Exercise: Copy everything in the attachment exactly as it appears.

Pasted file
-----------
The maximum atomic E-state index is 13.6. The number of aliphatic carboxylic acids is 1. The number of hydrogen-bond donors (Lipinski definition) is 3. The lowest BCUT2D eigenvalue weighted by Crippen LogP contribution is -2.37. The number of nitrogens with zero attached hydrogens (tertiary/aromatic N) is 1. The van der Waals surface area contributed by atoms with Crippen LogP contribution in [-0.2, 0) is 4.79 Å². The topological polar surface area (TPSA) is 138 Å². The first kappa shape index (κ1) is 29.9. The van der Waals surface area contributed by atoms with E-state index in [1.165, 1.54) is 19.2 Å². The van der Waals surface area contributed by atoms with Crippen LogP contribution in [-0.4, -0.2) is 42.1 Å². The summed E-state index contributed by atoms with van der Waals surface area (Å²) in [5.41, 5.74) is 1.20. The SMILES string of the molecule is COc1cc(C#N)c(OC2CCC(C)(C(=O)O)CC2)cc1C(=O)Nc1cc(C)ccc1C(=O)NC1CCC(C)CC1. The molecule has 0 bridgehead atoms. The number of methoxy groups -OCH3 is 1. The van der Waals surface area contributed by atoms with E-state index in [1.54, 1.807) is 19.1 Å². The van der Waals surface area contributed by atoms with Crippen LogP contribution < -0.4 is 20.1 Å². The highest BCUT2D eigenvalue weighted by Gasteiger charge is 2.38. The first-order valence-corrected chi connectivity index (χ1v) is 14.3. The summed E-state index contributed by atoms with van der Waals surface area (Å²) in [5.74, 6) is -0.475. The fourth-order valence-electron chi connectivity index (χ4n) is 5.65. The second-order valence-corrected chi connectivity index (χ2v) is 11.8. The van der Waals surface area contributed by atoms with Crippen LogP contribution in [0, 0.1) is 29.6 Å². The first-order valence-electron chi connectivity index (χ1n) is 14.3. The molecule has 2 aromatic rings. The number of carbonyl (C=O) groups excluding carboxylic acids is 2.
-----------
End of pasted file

The maximum atomic E-state index is 13.6. The number of aliphatic carboxylic acids is 1. The number of hydrogen-bond donors (Lipinski definition) is 3. The lowest BCUT2D eigenvalue weighted by Crippen LogP contribution is -2.37. The number of nitrogens with zero attached hydrogens (tertiary/aromatic N) is 1. The van der Waals surface area contributed by atoms with Crippen LogP contribution in [-0.2, 0) is 4.79 Å². The topological polar surface area (TPSA) is 138 Å². The first kappa shape index (κ1) is 29.9. The van der Waals surface area contributed by atoms with E-state index in [1.165, 1.54) is 19.2 Å². The van der Waals surface area contributed by atoms with Crippen LogP contribution in [-0.4, -0.2) is 42.1 Å². The summed E-state index contributed by atoms with van der Waals surface area (Å²) in [5.41, 5.74) is 1.20. The SMILES string of the molecule is COc1cc(C#N)c(OC2CCC(C)(C(=O)O)CC2)cc1C(=O)Nc1cc(C)ccc1C(=O)NC1CCC(C)CC1. The molecule has 0 bridgehead atoms. The number of methoxy groups -OCH3 is 1. The van der Waals surface area contributed by atoms with E-state index in [1.54, 1.807) is 19.1 Å². The van der Waals surface area contributed by atoms with Crippen LogP contribution < -0.4 is 20.1 Å². The highest BCUT2D eigenvalue weighted by Gasteiger charge is 2.38. The first-order valence-corrected chi connectivity index (χ1v) is 14.3. The summed E-state index contributed by atoms with van der Waals surface area (Å²) in [5.74, 6) is -0.475. The fourth-order valence-electron chi connectivity index (χ4n) is 5.65. The second-order valence-corrected chi connectivity index (χ2v) is 11.8. The van der Waals surface area contributed by atoms with Crippen LogP contribution in [0, 0.1) is 29.6 Å². The first-order valence-electron chi connectivity index (χ1n) is 14.3. The molecule has 2 aromatic rings. The number of carbonyl (C=O) groups excluding carboxylic acids is 2.